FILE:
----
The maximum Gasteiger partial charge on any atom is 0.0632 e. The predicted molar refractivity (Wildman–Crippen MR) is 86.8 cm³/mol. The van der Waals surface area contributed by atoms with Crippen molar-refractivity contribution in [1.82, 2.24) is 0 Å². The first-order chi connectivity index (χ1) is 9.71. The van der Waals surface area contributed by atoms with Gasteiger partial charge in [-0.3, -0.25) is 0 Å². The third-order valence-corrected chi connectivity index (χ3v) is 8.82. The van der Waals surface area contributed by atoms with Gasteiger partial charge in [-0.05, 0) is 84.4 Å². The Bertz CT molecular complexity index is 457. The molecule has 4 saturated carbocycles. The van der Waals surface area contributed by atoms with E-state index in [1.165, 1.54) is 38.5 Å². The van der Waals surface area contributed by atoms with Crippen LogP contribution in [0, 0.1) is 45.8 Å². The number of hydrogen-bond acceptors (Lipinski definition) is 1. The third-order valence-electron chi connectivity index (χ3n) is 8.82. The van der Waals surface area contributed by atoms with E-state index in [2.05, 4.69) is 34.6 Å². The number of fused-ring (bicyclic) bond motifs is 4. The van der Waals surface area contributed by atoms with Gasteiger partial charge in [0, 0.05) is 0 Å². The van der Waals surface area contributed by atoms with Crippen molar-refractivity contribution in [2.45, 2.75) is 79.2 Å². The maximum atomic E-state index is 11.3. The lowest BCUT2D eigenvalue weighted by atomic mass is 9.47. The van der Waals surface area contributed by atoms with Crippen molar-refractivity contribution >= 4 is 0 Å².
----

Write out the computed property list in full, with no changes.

The maximum Gasteiger partial charge on any atom is 0.0632 e. The predicted molar refractivity (Wildman–Crippen MR) is 86.8 cm³/mol. The van der Waals surface area contributed by atoms with Crippen molar-refractivity contribution in [1.82, 2.24) is 0 Å². The first-order chi connectivity index (χ1) is 9.71. The van der Waals surface area contributed by atoms with Gasteiger partial charge in [-0.3, -0.25) is 0 Å². The third-order valence-corrected chi connectivity index (χ3v) is 8.82. The van der Waals surface area contributed by atoms with Gasteiger partial charge in [-0.05, 0) is 84.4 Å². The Bertz CT molecular complexity index is 457. The molecule has 4 saturated carbocycles. The van der Waals surface area contributed by atoms with E-state index in [1.165, 1.54) is 38.5 Å². The van der Waals surface area contributed by atoms with Crippen LogP contribution in [0, 0.1) is 45.8 Å². The number of hydrogen-bond acceptors (Lipinski definition) is 1. The third-order valence-electron chi connectivity index (χ3n) is 8.82. The van der Waals surface area contributed by atoms with E-state index in [2.05, 4.69) is 34.6 Å². The number of fused-ring (bicyclic) bond motifs is 4. The van der Waals surface area contributed by atoms with Gasteiger partial charge in [0, 0.05) is 0 Å². The van der Waals surface area contributed by atoms with Crippen molar-refractivity contribution in [2.45, 2.75) is 79.2 Å². The maximum atomic E-state index is 11.3. The lowest BCUT2D eigenvalue weighted by atomic mass is 9.47. The van der Waals surface area contributed by atoms with Crippen molar-refractivity contribution >= 4 is 0 Å².